Chapter 53. Travelling to the Great City

     He’s a bad failure that ain’t king in some little corner.
     --Sayings of Sylvanne Sylvanne

The children were not astir when Rolf was off in the morning. He caught
a glimpse of Annette, still asleep under the red parasol, but the dress
goods and the brass buttons had fallen to the floor. He stepped into the
canoe. The dead calm of early morning was on the water, and the little
craft went skimming and wimpling across. In half an hour it was beached
at Callan’s. In a little more than an hour’s jog and stride he was at
Warren’s, ready for work. As he marched in, strong and brisk, his colour
up, his blue eyes kindled with the thought of seeing Albany, the trader
could not help being struck by him, especially when he remembered each
of their meetings--meetings in which he discerned a keen, young mind of
good judgment, one that could decide quickly.

Gazing at the lithe, red-checked lad, he said: “Say, Rolf, air ye an
Injun??”

“No, sir.”

“Air ye a half-breed?”

“No, I’m a Yank; my name is Kittering; born and bred in Redding,
Connecticut.”

“Well, I swan, ye look it. At fust I took ye fur an Injun; ye did look
dark (and Rolf laughed inside, as he thought of that butternut dye), but
I’m bound to say we’re glad yer white.”

“Here, Bill, this is Rolf, Rolf Kittering, he’ll go with ye to
Albany.” Bill, a loose-jointed, middle-aged, flat-footed, large-handed,
semi-loafer, with keen gray eyes, looked up from a bundle he was roping.

Then Warren took Rolf aside and explained: “I’m sending down all my fur
this trip. There’s ten bales of sixty pounds each, pretty near my hull
fortune. I want it took straight to Vandam’s, and, night or day, don’t
leave it till ye git it there. He’s close to the dock. I’m telling ye
this for two reasons: The river’s swarming with pirates and sneaks.
They’d like nothing better than to get away with a five-hundred-dollar
bundle of fur; and, next, while Bill is A1 on the river and true as
steel, he’s awful weak on the liquor; goes crazy, once it’s in him. And
I notice you’ve always refused it here. So don’t stop at Troy, an’
when ye get to Albany go straight past there to Vandam’s. You’ll have
a letter that’ll explain, and he’ll supply the goods yer to bring back.
He’s a sort of a partner, and orders from him is same as from me.

“I suppose I ought to go myself, but this is the time all the fur is
coming in here, an’ I must be on hand to do the dickering, and there’s
too much much to risk it any longer in the storehouse.”

“Suppose,” said Rolf, “Bill wants to stop at Troy?”

“He won’t. He’s all right, given he’s sober. I’ve give him the letter.”

“Couldn’t you give me the letter, in case?”

“Law, Bill’d get mad and quit.”

“He’ll never know.”

“That’s so; I will.” So when they paddled away, Bill had an important
letter of instructions ostentatiously tucked in his outer pocket.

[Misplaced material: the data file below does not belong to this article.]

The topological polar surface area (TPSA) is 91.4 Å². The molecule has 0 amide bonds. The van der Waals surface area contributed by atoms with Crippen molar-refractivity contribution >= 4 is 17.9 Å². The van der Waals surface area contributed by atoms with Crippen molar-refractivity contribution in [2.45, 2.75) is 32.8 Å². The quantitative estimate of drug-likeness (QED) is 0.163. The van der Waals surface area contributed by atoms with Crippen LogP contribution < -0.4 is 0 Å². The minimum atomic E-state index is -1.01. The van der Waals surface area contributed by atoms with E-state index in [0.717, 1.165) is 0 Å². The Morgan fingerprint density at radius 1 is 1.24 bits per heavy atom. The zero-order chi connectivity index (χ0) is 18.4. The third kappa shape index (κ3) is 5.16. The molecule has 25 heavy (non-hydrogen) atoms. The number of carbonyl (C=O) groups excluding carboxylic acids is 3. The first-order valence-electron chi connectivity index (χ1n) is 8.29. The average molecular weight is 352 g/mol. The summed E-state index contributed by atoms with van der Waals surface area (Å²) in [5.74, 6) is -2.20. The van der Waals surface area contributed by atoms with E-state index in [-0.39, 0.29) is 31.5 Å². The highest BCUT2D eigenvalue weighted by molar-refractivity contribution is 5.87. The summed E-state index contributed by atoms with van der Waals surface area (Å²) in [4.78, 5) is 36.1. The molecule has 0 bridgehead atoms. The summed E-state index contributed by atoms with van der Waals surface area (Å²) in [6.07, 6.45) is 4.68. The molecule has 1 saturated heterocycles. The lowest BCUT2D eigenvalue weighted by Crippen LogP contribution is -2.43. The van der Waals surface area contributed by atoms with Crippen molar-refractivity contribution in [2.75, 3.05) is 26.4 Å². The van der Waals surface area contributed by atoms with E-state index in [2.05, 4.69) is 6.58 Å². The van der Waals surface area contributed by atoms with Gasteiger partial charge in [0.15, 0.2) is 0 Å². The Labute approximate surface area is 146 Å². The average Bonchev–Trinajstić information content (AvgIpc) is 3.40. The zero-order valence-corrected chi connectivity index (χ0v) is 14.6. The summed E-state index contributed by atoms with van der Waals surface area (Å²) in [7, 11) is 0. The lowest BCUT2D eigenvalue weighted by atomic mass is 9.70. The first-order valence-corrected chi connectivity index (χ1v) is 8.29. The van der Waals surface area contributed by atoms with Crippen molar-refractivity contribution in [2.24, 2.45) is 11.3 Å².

Rolf, unknown to any one else but Warren, had a duplicate, wrapped in
waterproof, hidden in an inside pocket.

Bill was A1 on the river; a kind and gentle old woodman, much stronger
than he looked. He knew the value of fur and the danger of wetting it,
so he took no chances in doubtful rapids. This meant many portages and
much hard labour.

I wonder if the world realizes the hard labour of the portage or carry?
Let any man who seeks for light, take a fifty-pound sack of flour on his
shoulders and walk a quarter of a mile on level ground in cool weather.
Unless he is in training, he will find it a heavy burden long before
he is half-way. Suppose, instead of a flour sack, the burden has sharp
angles; the bearer is soon in torture. Suppose the weight carried be
double; then the strain is far more than doubled. Suppose, finally,
the road be not a quarter mile but a mile, and not on level but through
swamps, over rocks, logs, and roots, and the weather not cool, but
suffocating summer weather in the woods, with mosquitoes boring into
every exposed part, while both hands are occupied, steadying the burden
or holding on to branches for help up steep places--and then he will
have some idea of the horror of the portage; and there were many of
these, each one calling for six loaded and five light trips for each
canoe-man. What wonder that men will often take chances in some fierce
rapid, rather than to make a long carry through the fly-infested woods.

It was weighty evidence of Bill’s fidelity that again and again they
made a portage around rapids he had often run, because in the present
case he was in sacred trust of that much prized commodity--fur.

Eighty miles they called it from Warren’s to Albany, but there were many
halts and carries which meant long delay, and a whole week was covered
before Bill and Rolf had passed the settlements of Glens Falls, Fort
Edward, and Schuylerville, and guided their heavily laden canoe on the
tranquil river, past the little town of Troy. Loafers hailed them from
the bank, but Bill turned a deaf ear to all temptation; and they pushed
on happy in the thought that now their troubles were over; the last
rapid was past; the broad, smooth waters extended to their port.



Chapter 54. Albany

Only a man who in his youth has come at last in sight of some great city
he had dreamed of all his life and longed to see, can enter into Rolf’s
feelings as they swept around the big bend, and Albany--Albany, hove in
view. Albany, the first chartered city of the United States; Albany, the
capital of all the Empire State; Albany, the thriving metropolis with
nearly six thousand living human souls; Albany with its State House,
beautiful and dignified, looking down the mighty Hudson highway that led
to the open sea.

Rolf knew his Bible, and now he somewhat realized the feelings of St.
Paul on that historic day when his life-long dream came true, when
first he neared the Eternal City--when at last he glimpsed the towers of